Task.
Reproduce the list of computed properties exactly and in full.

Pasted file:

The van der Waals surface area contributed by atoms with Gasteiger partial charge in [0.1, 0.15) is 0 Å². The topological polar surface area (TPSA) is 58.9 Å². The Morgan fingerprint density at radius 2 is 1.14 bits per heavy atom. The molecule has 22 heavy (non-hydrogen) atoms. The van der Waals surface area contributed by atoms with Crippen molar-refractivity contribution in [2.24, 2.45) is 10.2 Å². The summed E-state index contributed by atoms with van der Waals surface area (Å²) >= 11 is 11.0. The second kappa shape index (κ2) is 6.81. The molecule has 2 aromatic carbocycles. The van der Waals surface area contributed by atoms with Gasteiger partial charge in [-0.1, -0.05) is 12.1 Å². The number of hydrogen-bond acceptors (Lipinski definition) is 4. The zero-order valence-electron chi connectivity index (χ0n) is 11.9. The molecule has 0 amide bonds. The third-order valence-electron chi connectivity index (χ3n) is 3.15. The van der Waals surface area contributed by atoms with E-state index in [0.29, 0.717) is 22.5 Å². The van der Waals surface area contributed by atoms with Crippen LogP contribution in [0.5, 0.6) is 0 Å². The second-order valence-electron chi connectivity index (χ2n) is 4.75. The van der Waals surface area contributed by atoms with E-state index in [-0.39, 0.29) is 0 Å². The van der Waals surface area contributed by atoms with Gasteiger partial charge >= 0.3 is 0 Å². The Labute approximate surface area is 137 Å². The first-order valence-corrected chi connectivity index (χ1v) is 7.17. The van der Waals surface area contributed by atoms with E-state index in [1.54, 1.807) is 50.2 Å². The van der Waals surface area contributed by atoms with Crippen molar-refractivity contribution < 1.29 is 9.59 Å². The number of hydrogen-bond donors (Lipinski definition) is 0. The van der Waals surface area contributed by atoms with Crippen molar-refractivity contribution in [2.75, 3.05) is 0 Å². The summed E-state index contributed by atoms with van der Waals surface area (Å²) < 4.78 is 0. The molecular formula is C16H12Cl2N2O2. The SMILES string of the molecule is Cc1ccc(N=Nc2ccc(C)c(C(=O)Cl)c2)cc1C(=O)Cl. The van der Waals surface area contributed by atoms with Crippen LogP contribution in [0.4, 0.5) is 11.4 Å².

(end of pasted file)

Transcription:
The van der Waals surface area contributed by atoms with Gasteiger partial charge in [0.1, 0.15) is 0 Å². The topological polar surface area (TPSA) is 58.9 Å². The Morgan fingerprint density at radius 2 is 1.14 bits per heavy atom. The molecule has 22 heavy (non-hydrogen) atoms. The van der Waals surface area contributed by atoms with Crippen molar-refractivity contribution in [2.24, 2.45) is 10.2 Å². The summed E-state index contributed by atoms with van der Waals surface area (Å²) >= 11 is 11.0. The second kappa shape index (κ2) is 6.81. The molecule has 2 aromatic carbocycles. The van der Waals surface area contributed by atoms with Gasteiger partial charge in [-0.1, -0.05) is 12.1 Å². The number of hydrogen-bond acceptors (Lipinski definition) is 4. The zero-order valence-electron chi connectivity index (χ0n) is 11.9. The molecule has 0 amide bonds. The third-order valence-electron chi connectivity index (χ3n) is 3.15. The van der Waals surface area contributed by atoms with E-state index in [0.29, 0.717) is 22.5 Å². The van der Waals surface area contributed by atoms with Crippen LogP contribution in [0.5, 0.6) is 0 Å². The second-order valence-electron chi connectivity index (χ2n) is 4.75. The van der Waals surface area contributed by atoms with E-state index in [-0.39, 0.29) is 0 Å². The van der Waals surface area contributed by atoms with Gasteiger partial charge >= 0.3 is 0 Å². The Labute approximate surface area is 137 Å². The first-order valence-corrected chi connectivity index (χ1v) is 7.17. The van der Waals surface area contributed by atoms with E-state index in [1.54, 1.807) is 50.2 Å². The van der Waals surface area contributed by atoms with Crippen molar-refractivity contribution < 1.29 is 9.59 Å². The number of hydrogen-bond donors (Lipinski definition) is 0. The van der Waals surface area contributed by atoms with Crippen molar-refractivity contribution in [2.75, 3.05) is 0 Å². The summed E-state index contributed by atoms with van der Waals surface area (Å²) < 4.78 is 0. The molecular formula is C16H12Cl2N2O2. The SMILES string of the molecule is Cc1ccc(N=Nc2ccc(C)c(C(=O)Cl)c2)cc1C(=O)Cl. The van der Waals surface area contributed by atoms with Crippen LogP contribution in [0.4, 0.5) is 11.4 Å².